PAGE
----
Corned Beef and Cabbage- is thought of as the staple dish of St. Patrick's Day and this is true outside of Ireland. Back in the old country, a thick meaty rasher of bacon was the main course to the cabbage and potatoes, not beef. When thousands of Irish immigrated to America in the 19th and early 20th centuries, they found their usual cuts of pig to be far too expensive- so they took a cue from their Jewish neighbors who were enjoying corned beef. (Source: ALTON BROWN! I need not say more...) However, this doesn't make it any less tasty. If you're not a fan of either, I recommend Shepard's Pie or Colcannon.
|Engraving of a leprechaun from around 1903 (wikipedia)|
So... How Did We Get So Hung Over?
Basically, it's because St. Patrick's Day left Ireland. Yes, all common stereotypes of the Irish people aside, it was its immigration to places like the United States, Canada, and Australia that set it on a much more secular path. It was created out of a need for cultural solidarity and to remember their roots, rather than for a spiritual purpose. Some of the first big St. Patrick's Day celebrations occurred in large American cities in the mid-19th century by Irish community organizations and by veterans of the Civil War as a way to come together in camaraderie. Cultures mixed, the celebration grew, and the appeal extended.
Religious processions became secular parades, what was once an entirely Irish-oriented tradition became open and widespread to non-Irish communities, and let's face it, the pubs were open. Add a hundred years or so and we're dyeing rivers green and encouraging all citizens of drinking age to let loose and have a Guinness.
|A raucous St. Patrick's Day celebration in 1860s New York.|
All right, so I'm a little bit cynical of St. Patrick's Day. I really do understand why it's caught on around the world; it's a time to get together with your friends and have a good time, drinking or not. In fact, I plan on going to a traditional Irish dinner on Friday made by Mac of Steampunk Cookery and probably not imbibing (I better not, I have to drive!). Regardless of how many St. Patrick's Days in Detroit that I've seen, it can be a fun and educational holiday- I just want to set a few people straight on the culture and traditions they think are so Irish, similar to how a lot of the population sees Native American culture. (I.e. Do you really like us, or do you just like what Boondock Saints/Kevin Costner have shown you?)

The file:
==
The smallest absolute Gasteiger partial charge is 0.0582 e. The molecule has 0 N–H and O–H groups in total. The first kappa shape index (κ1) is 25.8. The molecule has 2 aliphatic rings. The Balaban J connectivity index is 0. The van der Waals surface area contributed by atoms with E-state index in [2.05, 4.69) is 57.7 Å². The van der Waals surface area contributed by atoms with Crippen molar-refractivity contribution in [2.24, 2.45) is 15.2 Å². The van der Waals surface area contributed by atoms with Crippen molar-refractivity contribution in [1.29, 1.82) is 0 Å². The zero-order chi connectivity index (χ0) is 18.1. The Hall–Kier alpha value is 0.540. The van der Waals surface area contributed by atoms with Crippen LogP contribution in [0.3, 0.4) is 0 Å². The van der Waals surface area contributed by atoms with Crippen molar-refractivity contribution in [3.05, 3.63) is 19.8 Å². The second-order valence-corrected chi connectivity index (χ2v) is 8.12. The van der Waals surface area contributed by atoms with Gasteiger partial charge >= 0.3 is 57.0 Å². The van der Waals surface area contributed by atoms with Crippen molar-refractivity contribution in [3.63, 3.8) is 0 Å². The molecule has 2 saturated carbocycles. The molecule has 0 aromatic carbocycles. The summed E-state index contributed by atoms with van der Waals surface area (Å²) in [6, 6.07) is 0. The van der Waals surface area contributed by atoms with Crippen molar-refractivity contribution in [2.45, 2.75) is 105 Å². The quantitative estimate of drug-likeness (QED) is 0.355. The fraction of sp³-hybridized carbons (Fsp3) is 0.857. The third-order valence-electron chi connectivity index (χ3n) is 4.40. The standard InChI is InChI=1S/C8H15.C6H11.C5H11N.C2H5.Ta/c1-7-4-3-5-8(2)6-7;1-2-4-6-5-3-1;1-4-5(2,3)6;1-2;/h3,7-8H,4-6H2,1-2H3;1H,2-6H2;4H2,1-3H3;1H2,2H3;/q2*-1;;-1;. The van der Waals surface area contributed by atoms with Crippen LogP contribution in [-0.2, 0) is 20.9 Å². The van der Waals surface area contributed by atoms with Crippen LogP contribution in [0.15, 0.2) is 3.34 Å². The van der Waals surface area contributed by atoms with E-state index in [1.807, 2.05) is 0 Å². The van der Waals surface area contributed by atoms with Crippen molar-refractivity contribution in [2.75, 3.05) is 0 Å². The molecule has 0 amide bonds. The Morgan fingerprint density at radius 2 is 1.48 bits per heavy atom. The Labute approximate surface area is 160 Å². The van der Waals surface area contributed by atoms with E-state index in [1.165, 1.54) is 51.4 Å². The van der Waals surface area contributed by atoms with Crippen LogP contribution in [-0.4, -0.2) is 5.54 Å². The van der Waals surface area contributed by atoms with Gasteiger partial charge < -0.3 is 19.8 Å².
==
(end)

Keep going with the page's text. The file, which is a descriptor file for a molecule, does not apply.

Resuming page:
But enough ranting!
Steampunk St. Patrick's Day?
So how would steampunks, in an alternate 19th century celebrate St. Patrick's Day? Well... it would depend, really. Personally though, I think in a more scientific age and with widespread travel possible via airship, rail, and submersible, that the secular aspects of the holiday would overpower the quiet religious one. Perhaps traditional songs played on steam, clock, and electric-modified instruments being played everywhere from London to Timbuktu to the bottom of the sea out of Irish pride. It's certainly something to consider!
|Sean and Kat's Irish-inspired steampunk costumes, with a very appropriate background. Thanks for the photo!|
An Assortment of Miss Kagashi's Favorite Traditional Irish Drinking Songs
The astute of you will notice that "Danny Boy" isn't on this list... that's because that's a song of mourning (and English in origin) and therefore horrendously inappropriate to sing in a tavern on St. Patrick's Day. Besides, there are MUCH more fun songs to sing... songs that involve lewd words and scandalous situations! So should you find yourself well into your pints at a pub today, please show a good example for the other clods around you by singing one of these and NOT Danny Boy- for the love of St. Patrick.
For the teetotalers and those who want to play the home game, just play these as loud as your speakers can handle. Some of the content's suggestive, so don't say I didn't warn you! Also notable standards like " in the Jar" aren't on here because... well.. they aren't my favorites!
Finnegan's Wake- About a deceased gent's wake that goes a bit awry. Performed by the Dubliners.
Black Velvet Band- That warns about the dangers of drinking with mysterious, attractive women. For those who want a little punk in their steampunk, this version is performed by the Dropkick Murphys.
Johnny Jump-Up- Extolling the virtues of cider! Performed Gaelic Storm.
Wild Rover- About a carefree gent and his travels. Performed by the Pogues
The Parting Glass- A bittersweet tune meant to be sung in honor of those not joining you or company you're about to leave behind. Can and will make you weep like a child. Performed by Sinead O'Connor
Éirinn go brách (Ireland forever) and Happy St. Patrick's Day, everyone!